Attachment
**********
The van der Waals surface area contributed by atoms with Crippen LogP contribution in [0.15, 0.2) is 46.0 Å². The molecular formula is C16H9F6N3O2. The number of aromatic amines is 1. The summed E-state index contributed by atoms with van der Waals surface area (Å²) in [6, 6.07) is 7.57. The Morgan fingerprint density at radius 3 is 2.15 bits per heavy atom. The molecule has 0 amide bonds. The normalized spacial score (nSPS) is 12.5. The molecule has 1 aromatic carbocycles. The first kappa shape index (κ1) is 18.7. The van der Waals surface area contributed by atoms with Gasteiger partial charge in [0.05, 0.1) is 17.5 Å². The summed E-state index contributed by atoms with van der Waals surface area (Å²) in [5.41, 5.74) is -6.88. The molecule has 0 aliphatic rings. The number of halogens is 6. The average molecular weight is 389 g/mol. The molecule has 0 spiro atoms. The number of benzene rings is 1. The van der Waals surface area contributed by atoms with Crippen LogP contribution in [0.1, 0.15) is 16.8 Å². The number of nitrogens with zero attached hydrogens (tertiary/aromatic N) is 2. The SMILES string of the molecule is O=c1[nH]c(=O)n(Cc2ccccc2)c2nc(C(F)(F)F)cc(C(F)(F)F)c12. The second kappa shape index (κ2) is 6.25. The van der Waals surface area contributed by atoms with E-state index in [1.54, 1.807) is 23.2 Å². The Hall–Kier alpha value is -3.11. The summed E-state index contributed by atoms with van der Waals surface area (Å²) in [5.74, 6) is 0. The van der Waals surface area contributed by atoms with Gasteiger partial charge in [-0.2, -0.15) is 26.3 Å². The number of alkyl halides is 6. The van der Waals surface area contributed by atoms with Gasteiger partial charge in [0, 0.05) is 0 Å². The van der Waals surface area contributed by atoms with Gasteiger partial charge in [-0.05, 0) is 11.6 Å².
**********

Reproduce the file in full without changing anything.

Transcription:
The van der Waals surface area contributed by atoms with Crippen LogP contribution in [0.15, 0.2) is 46.0 Å². The molecular formula is C16H9F6N3O2. The number of aromatic amines is 1. The summed E-state index contributed by atoms with van der Waals surface area (Å²) in [6, 6.07) is 7.57. The Morgan fingerprint density at radius 3 is 2.15 bits per heavy atom. The molecule has 0 amide bonds. The normalized spacial score (nSPS) is 12.5. The molecule has 1 aromatic carbocycles. The first kappa shape index (κ1) is 18.7. The van der Waals surface area contributed by atoms with Gasteiger partial charge in [0.05, 0.1) is 17.5 Å². The summed E-state index contributed by atoms with van der Waals surface area (Å²) in [5.41, 5.74) is -6.88. The molecule has 0 aliphatic rings. The number of halogens is 6. The average molecular weight is 389 g/mol. The molecule has 0 spiro atoms. The number of benzene rings is 1. The van der Waals surface area contributed by atoms with Crippen LogP contribution in [0.1, 0.15) is 16.8 Å². The number of nitrogens with zero attached hydrogens (tertiary/aromatic N) is 2. The SMILES string of the molecule is O=c1[nH]c(=O)n(Cc2ccccc2)c2nc(C(F)(F)F)cc(C(F)(F)F)c12. The second kappa shape index (κ2) is 6.25. The van der Waals surface area contributed by atoms with E-state index in [1.54, 1.807) is 23.2 Å². The Hall–Kier alpha value is -3.11. The summed E-state index contributed by atoms with van der Waals surface area (Å²) in [5.74, 6) is 0. The van der Waals surface area contributed by atoms with Gasteiger partial charge in [-0.2, -0.15) is 26.3 Å². The number of alkyl halides is 6. The van der Waals surface area contributed by atoms with Gasteiger partial charge in [0, 0.05) is 0 Å². The van der Waals surface area contributed by atoms with Gasteiger partial charge in [-0.05, 0) is 11.6 Å².